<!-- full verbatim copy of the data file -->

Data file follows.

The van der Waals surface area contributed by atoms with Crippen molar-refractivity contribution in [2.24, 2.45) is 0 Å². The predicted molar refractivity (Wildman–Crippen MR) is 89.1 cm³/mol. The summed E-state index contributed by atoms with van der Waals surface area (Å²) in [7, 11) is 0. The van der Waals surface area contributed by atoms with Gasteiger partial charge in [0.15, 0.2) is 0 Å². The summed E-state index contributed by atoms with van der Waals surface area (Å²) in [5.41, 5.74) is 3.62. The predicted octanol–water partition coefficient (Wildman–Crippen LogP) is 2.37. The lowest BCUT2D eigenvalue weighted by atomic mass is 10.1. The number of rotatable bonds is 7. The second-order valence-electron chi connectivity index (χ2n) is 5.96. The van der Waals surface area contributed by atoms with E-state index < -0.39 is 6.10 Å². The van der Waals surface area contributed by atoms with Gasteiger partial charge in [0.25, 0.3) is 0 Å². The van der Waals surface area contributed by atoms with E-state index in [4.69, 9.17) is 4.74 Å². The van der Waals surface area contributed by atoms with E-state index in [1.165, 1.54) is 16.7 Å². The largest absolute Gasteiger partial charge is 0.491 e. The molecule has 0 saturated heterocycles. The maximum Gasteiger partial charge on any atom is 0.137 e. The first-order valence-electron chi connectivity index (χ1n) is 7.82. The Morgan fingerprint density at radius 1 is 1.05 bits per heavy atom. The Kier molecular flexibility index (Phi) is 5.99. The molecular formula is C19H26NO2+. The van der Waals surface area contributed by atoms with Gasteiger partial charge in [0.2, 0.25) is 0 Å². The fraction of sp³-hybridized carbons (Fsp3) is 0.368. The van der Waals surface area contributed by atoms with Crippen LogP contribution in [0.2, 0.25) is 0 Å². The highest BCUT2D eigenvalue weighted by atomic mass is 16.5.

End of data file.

The van der Waals surface area contributed by atoms with Crippen molar-refractivity contribution in [2.24, 2.45) is 0 Å². The predicted molar refractivity (Wildman–Crippen MR) is 89.1 cm³/mol. The summed E-state index contributed by atoms with van der Waals surface area (Å²) in [7, 11) is 0. The van der Waals surface area contributed by atoms with Gasteiger partial charge in [0.15, 0.2) is 0 Å². The summed E-state index contributed by atoms with van der Waals surface area (Å²) in [5.41, 5.74) is 3.62. The predicted octanol–water partition coefficient (Wildman–Crippen LogP) is 2.37. The lowest BCUT2D eigenvalue weighted by atomic mass is 10.1. The number of rotatable bonds is 7. The second-order valence-electron chi connectivity index (χ2n) is 5.96. The van der Waals surface area contributed by atoms with E-state index < -0.39 is 6.10 Å². The van der Waals surface area contributed by atoms with Gasteiger partial charge in [0.25, 0.3) is 0 Å². The van der Waals surface area contributed by atoms with E-state index in [4.69, 9.17) is 4.74 Å². The van der Waals surface area contributed by atoms with E-state index in [1.165, 1.54) is 16.7 Å². The largest absolute Gasteiger partial charge is 0.491 e. The molecule has 0 saturated heterocycles. The maximum Gasteiger partial charge on any atom is 0.137 e. The first-order valence-electron chi connectivity index (χ1n) is 7.82. The Morgan fingerprint density at radius 1 is 1.05 bits per heavy atom. The Kier molecular flexibility index (Phi) is 5.99. The molecular formula is C19H26NO2+. The van der Waals surface area contributed by atoms with Gasteiger partial charge in [0.2, 0.25) is 0 Å². The fraction of sp³-hybridized carbons (Fsp3) is 0.368. The van der Waals surface area contributed by atoms with Crippen LogP contribution in [0.2, 0.25) is 0 Å². The highest BCUT2D eigenvalue weighted by atomic mass is 16.5.